“David understood that you could only defeat the Goliaths of life with the weapons of God,” he said. “And men, we Catholics, we have an arsenal.”

With that, Deacon Burke-Sivers picked up a rosary and showed it to his listeners.

“Men, pick up your weapon and fight,” he said.

‘Use your strength to serve’

Jason Evert, an internationally-known Catholic speaker on chastity and the Theology of the Body, reflected on the power of marriage and the threat to it posed by the devil.

“When [spouses] are united, their unity is so profoundly rooted in the image of God that the devil cannot bear it,” Evert said. “He isolates them from one another so that he may act.”

Pornography is a prime means of isolation and the demeaning of authentic masculinity for many men in society today, Evert said.

“Masculinity is the crucifix, the lover who empties himself for the beloved,” he said. “Porn flips it backward, where men learn to empty women for the sake of themselves.”

Pornography and lust also turn men away from the true use of the strength with which they were created, Evert said.

“What is the purpose of a man’s strength? Because of original sin, instead of serving and sacrificing, we dominate and manipulate,” he said. “But the purpose of the body is to serve. Use your strength to serve.”

Like Deacon Burke-Sivers, Evert pointed to St. Joseph as a role model for his listeners.

“We look to men like St. Joseph, who was authentically a servant,” he said. “In our vocations, we’re obviously called to the works of mercy. Most of you are married men. One of the beauties of married life is that works of mercy are demanded of you daily.”

‘If you want to know what a real man is, read the Gospels’

Patrick Coffin, known for his popular weekly podcast “The Patrick Coffin Show,” said perfectionism, pornography and passivity are three factors that keep men from authentic masculinity.

Perfectionism, he said, “is not the Christian ideal.” Any perfection people experience, Coffin noted, is what “God the Father imparts to us a gift.”

“The standard of the Gospel is not the ceiling. The standard of the Gospel is the sky—unlimited growth,” he said. “Unlimited potential that will become actual only in heaven. Here below, we have to get out of the idea that we have to be perfect.

“We have to ask for the grace to give up the perfection ideal that we have, because it’s a false god and we can never live up to it.”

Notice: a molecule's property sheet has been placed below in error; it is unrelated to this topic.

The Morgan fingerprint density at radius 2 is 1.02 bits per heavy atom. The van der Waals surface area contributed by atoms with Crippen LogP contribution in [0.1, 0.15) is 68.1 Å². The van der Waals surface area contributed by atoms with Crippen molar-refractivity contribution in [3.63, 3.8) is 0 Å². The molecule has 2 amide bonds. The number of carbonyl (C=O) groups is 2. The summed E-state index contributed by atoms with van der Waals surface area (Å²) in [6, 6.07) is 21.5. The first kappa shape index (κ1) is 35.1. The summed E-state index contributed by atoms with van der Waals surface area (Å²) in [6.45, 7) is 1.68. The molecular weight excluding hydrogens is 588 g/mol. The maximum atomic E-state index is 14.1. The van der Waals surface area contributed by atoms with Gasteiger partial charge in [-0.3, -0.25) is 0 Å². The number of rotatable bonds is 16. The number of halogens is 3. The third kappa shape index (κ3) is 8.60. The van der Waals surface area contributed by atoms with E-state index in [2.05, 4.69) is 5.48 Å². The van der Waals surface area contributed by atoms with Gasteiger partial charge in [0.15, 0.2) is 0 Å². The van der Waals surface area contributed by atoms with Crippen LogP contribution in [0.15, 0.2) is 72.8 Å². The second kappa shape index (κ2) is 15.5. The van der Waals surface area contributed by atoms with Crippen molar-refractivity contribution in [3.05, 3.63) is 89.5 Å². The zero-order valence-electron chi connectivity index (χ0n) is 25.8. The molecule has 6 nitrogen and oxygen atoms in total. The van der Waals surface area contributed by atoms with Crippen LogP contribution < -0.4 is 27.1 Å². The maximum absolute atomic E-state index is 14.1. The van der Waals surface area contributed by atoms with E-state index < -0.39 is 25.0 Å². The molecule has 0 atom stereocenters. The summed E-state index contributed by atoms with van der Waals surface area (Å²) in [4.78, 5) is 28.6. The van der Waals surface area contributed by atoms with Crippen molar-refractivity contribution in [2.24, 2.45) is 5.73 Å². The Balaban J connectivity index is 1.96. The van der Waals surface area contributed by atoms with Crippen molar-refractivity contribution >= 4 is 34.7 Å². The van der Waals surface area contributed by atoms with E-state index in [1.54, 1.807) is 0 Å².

The ultimate example of authentic masculinity, Coffin said, is seen in Jesus Christ.

“If you want to know what a real man is, read the Gospels,” he said, “and get to know [Christ], his emotional life, his yearnings, his loneliness, his desire for solitude, his work ethic, his patience [and] his humor … .”

‘Live your lives with tremendous peculiarity’

John Rennekamp, a member of St. Ambrose Parish in Seymour, attended last year’s E6 Conference in the packed auditorium at East Central High School.

He also attended this year’s conference and was glad its organizers didn’t let the pandemic keep them from offering it.

“It’s nice that they were able to overcome that challenge and still find a safe way to put this together to have this conference,” he said.

Rennekamp attended this year’s conference with his teenage sons.

“It’s important for them to continue growing in their relationship with Jesus,” he said. “These opportunities allow the Holy Spirit to work.”

His son Josh, 16, appreciated the example set for him by his father and other men at the conference.

“It’s been a cool experience to see all these older men learning more about their religious life and me learning about mine,” Josh said.

It’s this kind of experience that Father Meyer and the conference organizers hope will change the daily lives of attendees.

He spoke of this hope in his homily, referring to a verse from the first reading for the liturgy in which Moses told the Israelites that God had said they were “a people peculiarly his own” (Dt 26:18).

“How peculiar are you?” Father Meyer asked them. “Among your family and friends? How peculiar is your way of life among those who live in your area? Is your way of life different, or is it normal?

“ … Live your life with tremendous peculiarity. Live it differently. Make your decision today at this Mass, in the presence of our Lord in the Blessed Sacrament, to refuse to be normal. Make the radical decision today to be a saint. Love your brothers, your sisters. Love your grandchildren. Let them know the Father’s love.

“If there’s any grace that comes from this conference, it needs to be that men are set on fire to live their lives differently from what the world sets before them. Through God’s grace, may it be so.”
 

(To purchase video or audio recordings of this year’s E6 Catholic Men’s Conference visit cutt.ly/xzYoEPD.)